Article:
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“But meat eating is natural!”
Veganism is also natural - many mammals don’t eat flesh. If you want to be ‘natural’, a wholefoods vegan diet is much closer to our natural diet than the standard western diet.
Like other primates, we’ve evolved to eat a predominantly plant-based diet. We can’t kill large animals with our human hands, better designed for gathering plant foods to eat - natural carnivores always kill their own meat with their large teeth, claws and agility. Only very recently in our evolution (well after our split from the ancestors of modern apes) have we even had weapons to kill our own meat - before that, we were virtually vegan.(1)
Through environmental pressures our species adapted to be able to survive on flesh, but not only have we retained the ability to live on a plant-based diet, evidence suggests it is still best for our health(2).
Drinking the milk of another species has been practised in only a few cultures for a few thousand years. Many cultures continue to grow strong bones without it - in fact evidence shows these cultures have much less osteoporosis than milk-drinking cultures!(3)
Then, what is natural about the way humans enslave and incarcerate billions of animals? What’s natural about choosing cruelty and environmental degradation when we don’t have to?
(1) Kottak C (2008) “Anthropology: The Exploration of Human Diversity 12ed” New York: McGraw Hill. (An introductory university course text book)
Excerpt: “The mainstay of the australopithecine diet was the vegetation of the savanna, although the early hominins also might have hunted small and slow-moving game. … As well, they may have scavenged, bringing home parts of kills made by large cats and other carnivores. … The skulls, jaws and teeth of the australopithecines leaves no doubt that their diet was mainly vegetarian."
(2) Campbell T C & Campbell T M (2004) "The China Study" Dallas: BenBella Books
(3) World Health Organization and Food and Agriculture Organization of the United Nations (2004) “Vitamin and mineral requirements in human nutrition 2ed” Bangkok
For an unbiased review of what is known about calcium in human nutrition, Chapter 4: Calcium (particularly sections 4.9 and 4.10 for dietary and other factors in osteoporosis) http://whqlibdoc.who.int/publications/2004/9241546123_chap4.pdf
Contents page of report with links to other chapters: http://whqlibdoc.who.int/publications/2004/9241546123.pdf
“I’m still worried about...”
We can easily meet all our protein needs from plants, particularly legumes, vegetables, nuts and grains. Protein deficiency is extremely rare in wealthy countries. Many people eat much more than is necessary, often to the detriment of their health.(4),(5)
Plenty of iron can be found in plant food. Particularly high in iron are raisins, avocado, kale, nuts, peas and tofu. Iron absorption is boosted by the vitamin C in fruit and vegies.(4),(5)
Calcium is abundant in many plant foods, e.g. sesame seeds, green leafy vegies, tofu, figs, nuts and baked beans. Many plant foods are high in other nutrients good for our bones, such as vitamin K and potassium. Animal protein e.g. from meat and milk (but not plant protein) acidifies the body. Calcium is leached from the bones to neutralise the acid, then excreted, causing bone loss. Plant foods alkalise the body and reduce this calcium loss. Countries with the highest animal protein intakes (and paradoxically the highest calcium intakes!) have the most osteoporosis. (Yes, that’s comparing people of the same age.) Moreover, cow’s milk has been linked to many other diseases and in this sense plant sources of calcium should be preferred.(3),(4),(5),(6),(7),(8)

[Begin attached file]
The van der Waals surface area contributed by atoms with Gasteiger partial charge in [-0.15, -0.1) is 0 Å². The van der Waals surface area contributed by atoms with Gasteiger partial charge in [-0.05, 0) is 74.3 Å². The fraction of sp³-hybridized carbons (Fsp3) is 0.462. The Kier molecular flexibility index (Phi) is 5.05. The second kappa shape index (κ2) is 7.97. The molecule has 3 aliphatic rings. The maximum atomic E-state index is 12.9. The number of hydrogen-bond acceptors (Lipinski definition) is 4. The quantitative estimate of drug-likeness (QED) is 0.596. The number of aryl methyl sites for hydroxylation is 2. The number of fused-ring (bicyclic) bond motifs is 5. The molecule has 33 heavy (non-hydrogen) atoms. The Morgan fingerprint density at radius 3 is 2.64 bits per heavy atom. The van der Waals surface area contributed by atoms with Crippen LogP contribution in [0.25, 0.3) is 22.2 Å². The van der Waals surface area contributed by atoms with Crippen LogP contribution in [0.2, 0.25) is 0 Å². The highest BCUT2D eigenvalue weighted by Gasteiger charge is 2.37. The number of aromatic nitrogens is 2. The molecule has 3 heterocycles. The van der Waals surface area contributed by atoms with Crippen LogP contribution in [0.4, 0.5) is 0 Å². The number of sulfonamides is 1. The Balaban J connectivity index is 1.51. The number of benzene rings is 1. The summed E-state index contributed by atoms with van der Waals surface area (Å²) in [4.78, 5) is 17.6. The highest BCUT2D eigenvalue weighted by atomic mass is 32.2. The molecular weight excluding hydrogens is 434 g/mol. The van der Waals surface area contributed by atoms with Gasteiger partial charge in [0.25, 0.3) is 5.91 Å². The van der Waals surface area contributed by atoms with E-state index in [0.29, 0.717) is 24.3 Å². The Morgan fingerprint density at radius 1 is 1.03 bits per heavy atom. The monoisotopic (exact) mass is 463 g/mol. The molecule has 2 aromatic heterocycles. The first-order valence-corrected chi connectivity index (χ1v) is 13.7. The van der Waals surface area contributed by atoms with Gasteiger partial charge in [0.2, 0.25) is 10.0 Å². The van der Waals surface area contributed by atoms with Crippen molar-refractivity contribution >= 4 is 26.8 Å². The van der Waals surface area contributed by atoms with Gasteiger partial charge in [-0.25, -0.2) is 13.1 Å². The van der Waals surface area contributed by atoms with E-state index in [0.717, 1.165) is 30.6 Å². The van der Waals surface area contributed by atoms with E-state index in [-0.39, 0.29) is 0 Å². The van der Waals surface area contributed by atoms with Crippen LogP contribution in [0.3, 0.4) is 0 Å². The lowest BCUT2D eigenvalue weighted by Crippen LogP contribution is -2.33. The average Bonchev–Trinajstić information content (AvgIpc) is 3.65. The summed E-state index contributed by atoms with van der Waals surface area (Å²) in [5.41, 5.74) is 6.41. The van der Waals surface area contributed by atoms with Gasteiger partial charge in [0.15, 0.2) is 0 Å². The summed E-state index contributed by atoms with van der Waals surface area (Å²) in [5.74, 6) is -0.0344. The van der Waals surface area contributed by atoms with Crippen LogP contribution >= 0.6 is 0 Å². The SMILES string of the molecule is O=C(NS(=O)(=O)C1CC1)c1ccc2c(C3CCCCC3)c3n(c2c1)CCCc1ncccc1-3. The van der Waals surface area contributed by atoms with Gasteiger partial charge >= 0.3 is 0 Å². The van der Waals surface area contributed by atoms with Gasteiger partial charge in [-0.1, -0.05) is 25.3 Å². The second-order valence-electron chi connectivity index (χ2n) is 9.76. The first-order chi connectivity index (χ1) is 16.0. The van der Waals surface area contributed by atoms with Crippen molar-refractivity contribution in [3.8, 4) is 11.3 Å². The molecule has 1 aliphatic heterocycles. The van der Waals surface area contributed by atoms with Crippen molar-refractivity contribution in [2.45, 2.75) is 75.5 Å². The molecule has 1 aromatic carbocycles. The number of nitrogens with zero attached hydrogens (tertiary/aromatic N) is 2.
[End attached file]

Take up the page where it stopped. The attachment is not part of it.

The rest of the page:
(4) Online nutrition charts:
(5) The following books provide further information on vegan nutrition, and provide reassurance that it’s easy to be a properly nourished vegan without needing a degree in food science J
Lehmann C & Berriman M (2004) “Go Vegetarian! The green book on vegetarian nutrition” Surry Hills: The Australian Vegetarian Society
(This 16 page book provides a comprehensive introduction and is available for free from the Vegetarian/Vegan Society of Queensland)
Walsh S (2003) “Plant Based Nutrition and Health” London: The Vegan Society (UK)
This book is very well researched, and references scientific and nutritional studies extensively.
Davis B (R.D.) & Melina V (R.D.) (2000) “Becoming Vegan: The Complete Guide to Adopting a Healthy Plant-Based Diet” Summertown TN: Book Publishing Company
Thrash A & Thrash C (M.D.’s) (1996) “Nutrition for Vegetarians” Seale AL: NewLifestyle Books
Klaper M (M.D.) (1987) “Vegan Nutrition: Pure and Simple” Maui: Gentle World Inc
Nutrition for special periods of life:
Roberts H (D.O., FACOG) (2003) “Your Vegetarian Pregnancy” New York: Fireside. (Holly Roberts is a Board-Certified Obstetrician-Gynecologist)
Stepaniak J (M.S.Ed) & Melina V (R.D.) (2003) “Raising Vegetarian Children: A Guide to Good Health and Family Harmony” New York: McGraw-Hill
Heidrich R (2005) “Senior Fitness: The Diet and Exercise Program for Maximum Health and Longevity” New York: Lantern Books
(6) Butler J (2006) "White Lies: The health consequences of consuming cow's milk" Vegetarian and Vegan Foundation (VVF). Source: http://www.vegetarian.org.uk/campaigns/whitelies/whiteliesreport.pdf
(7) Wachman A & Bernstein DS (1968) "Diet and Osteoporosis" Lancet, vol 291 (958-959)
(8) Abelow B et al (1992) "Cross-cultural association between dietary animal protein and hip fracture: a hypothesis" Calcified Tissue International, vol 50:1 (14-18)
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